CEO Today is a monthly magazine with news, insight and features specifically aimed at CEO's in the global business marketplace.

5 Tips to Improve Your Nonverbal Communication as a CEO

Below CEO Today hears from Simon de Cintra, author of Unlock Your Business Voice – How to speak as well as you think, and Founder of MyFirstTrainers, on the top 5 ways to improve one’s non-verbal communication.

How we deliver a message and carry ourselves in conversations is in fact just as important as the content we deliver and as a CEO it is very important for your organisation that you set an example to your workforce and master the art of nonverbal communication. In this article, presentation coach and author of Unlock Your Business Voice (£12.99, Rethink Press), Simon de Cintra, provides his top five tips on how to improve your nonverbal communication as a CEO.

  1. Pay Attention To Your Posture

How you hold yourself as a CEO is very important in order for you to be respected in your organisation, if your posture shows any evidence of weakness or nervousness people will pick up on that and often their respect for you may be impacted. You cannot afford to lose such respect in order to carry out your duties as a CEO. It is recommended you utilise an open posture that is approachable to your workforce or relevant stakeholders, thus you should certainly avoid crossing your arms or turning away from a person you are communicating with. If your workforce feel unable to approach you due to your bad posture choices, business problems may go unreported, leaving you out of the loop and unable to react to the problem, which can be detrimental for a business.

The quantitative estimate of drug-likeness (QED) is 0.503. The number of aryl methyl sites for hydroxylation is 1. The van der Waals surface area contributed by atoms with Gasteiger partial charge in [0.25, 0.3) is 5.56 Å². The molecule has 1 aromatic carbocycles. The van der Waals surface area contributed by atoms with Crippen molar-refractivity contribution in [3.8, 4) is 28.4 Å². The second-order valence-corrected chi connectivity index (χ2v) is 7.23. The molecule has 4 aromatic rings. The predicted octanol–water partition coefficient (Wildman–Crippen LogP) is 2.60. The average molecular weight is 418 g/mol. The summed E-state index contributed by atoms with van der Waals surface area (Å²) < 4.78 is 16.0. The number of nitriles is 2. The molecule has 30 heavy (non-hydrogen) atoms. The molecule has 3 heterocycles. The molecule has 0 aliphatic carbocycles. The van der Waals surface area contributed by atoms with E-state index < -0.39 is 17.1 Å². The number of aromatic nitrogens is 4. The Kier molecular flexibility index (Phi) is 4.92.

1. Don’t be afraid to take risks

Trying to be too safe with your nonverbal communication in order to be perceived as neutral can be a big mistake. From my experience with clients and conducting communication workshops, when individuals try to hide all their emotions in their body language it tends to come across negatively. Common impressions this tactic made on the recipient include that the person came across as preoccupied, bored, disinterested or in a hurry. These are obviously impressions you would like to avoid which is why you should not be afraid to take risks, within reason, with your nonverbal communication.

  1. Be flexible with your tone

Your business voice is heavily influenced by your tone thus you must be flexible and learn the ability to change your tone to the situation you are addressing. In business as a CEO you will be involved with a plethora of business operations that will all require a different tone, meetings with the bank for example will require a much more formal tone than a quick chat with a colleague.

  1. Hold Your Eye Contact

Holding your eye contact is important to ensure your recipient feels listened too, however this needs to be balanced effectively as staring too intensely can come across as uncomfortable for the parties involved in the discussion, whereas not engaging in enough eye contact can create a feeling that you are disinterested. Furthermore, when communicating with a larger group it is crucial you engage eye contact with each member involved and do not stick with staring at one person. This will help make sure everyone feels engaged with and will stop the audience from becoming distracted by what is going on around them that is not relevant to the message being delivered, which can often happen in a busy office environment.

  1. Practice Makes Perfect

You’ve probably heard the maxim about regretting what we do not try rather than what we do. I subscribe to this belief, and would add that we are much more likely to push our boundaries if we have invested some time on self-research and rehearsal in a safe environment. This is why as a final tip I advise you to practice the tips above in a safe environment so you can improve your nonverbal communication at your own pace without the pressures of the working environment.

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